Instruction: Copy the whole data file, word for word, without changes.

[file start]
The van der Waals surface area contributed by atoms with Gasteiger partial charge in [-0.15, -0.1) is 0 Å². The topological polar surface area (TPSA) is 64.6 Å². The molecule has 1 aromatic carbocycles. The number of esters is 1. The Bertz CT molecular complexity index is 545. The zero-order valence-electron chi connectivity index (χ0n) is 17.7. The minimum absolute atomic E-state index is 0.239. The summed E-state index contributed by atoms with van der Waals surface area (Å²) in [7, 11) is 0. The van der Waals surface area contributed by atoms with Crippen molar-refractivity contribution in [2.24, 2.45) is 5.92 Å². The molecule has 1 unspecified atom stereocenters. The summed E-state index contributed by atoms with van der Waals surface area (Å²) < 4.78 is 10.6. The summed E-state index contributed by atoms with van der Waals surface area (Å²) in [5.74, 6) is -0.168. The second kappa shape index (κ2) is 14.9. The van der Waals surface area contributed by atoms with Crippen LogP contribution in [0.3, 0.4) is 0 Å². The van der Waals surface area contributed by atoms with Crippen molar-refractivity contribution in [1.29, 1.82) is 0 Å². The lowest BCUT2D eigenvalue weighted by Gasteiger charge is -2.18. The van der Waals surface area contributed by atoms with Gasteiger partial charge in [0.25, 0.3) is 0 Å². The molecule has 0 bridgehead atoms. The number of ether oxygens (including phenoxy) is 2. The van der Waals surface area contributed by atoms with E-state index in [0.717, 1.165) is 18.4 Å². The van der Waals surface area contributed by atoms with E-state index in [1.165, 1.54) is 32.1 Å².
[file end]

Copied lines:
The van der Waals surface area contributed by atoms with Gasteiger partial charge in [-0.15, -0.1) is 0 Å². The topological polar surface area (TPSA) is 64.6 Å². The molecule has 1 aromatic carbocycles. The number of esters is 1. The Bertz CT molecular complexity index is 545. The zero-order valence-electron chi connectivity index (χ0n) is 17.7. The minimum absolute atomic E-state index is 0.239. The summed E-state index contributed by atoms with van der Waals surface area (Å²) in [7, 11) is 0. The van der Waals surface area contributed by atoms with Crippen molar-refractivity contribution in [2.24, 2.45) is 5.92 Å². The molecule has 1 unspecified atom stereocenters. The summed E-state index contributed by atoms with van der Waals surface area (Å²) < 4.78 is 10.6. The summed E-state index contributed by atoms with van der Waals surface area (Å²) in [5.74, 6) is -0.168. The second kappa shape index (κ2) is 14.9. The van der Waals surface area contributed by atoms with Crippen LogP contribution in [0.3, 0.4) is 0 Å². The van der Waals surface area contributed by atoms with Crippen molar-refractivity contribution in [1.29, 1.82) is 0 Å². The lowest BCUT2D eigenvalue weighted by Gasteiger charge is -2.18. The van der Waals surface area contributed by atoms with Gasteiger partial charge in [0.25, 0.3) is 0 Å². The molecule has 0 bridgehead atoms. The number of ether oxygens (including phenoxy) is 2. The van der Waals surface area contributed by atoms with E-state index in [0.717, 1.165) is 18.4 Å². The van der Waals surface area contributed by atoms with E-state index in [1.165, 1.54) is 32.1 Å².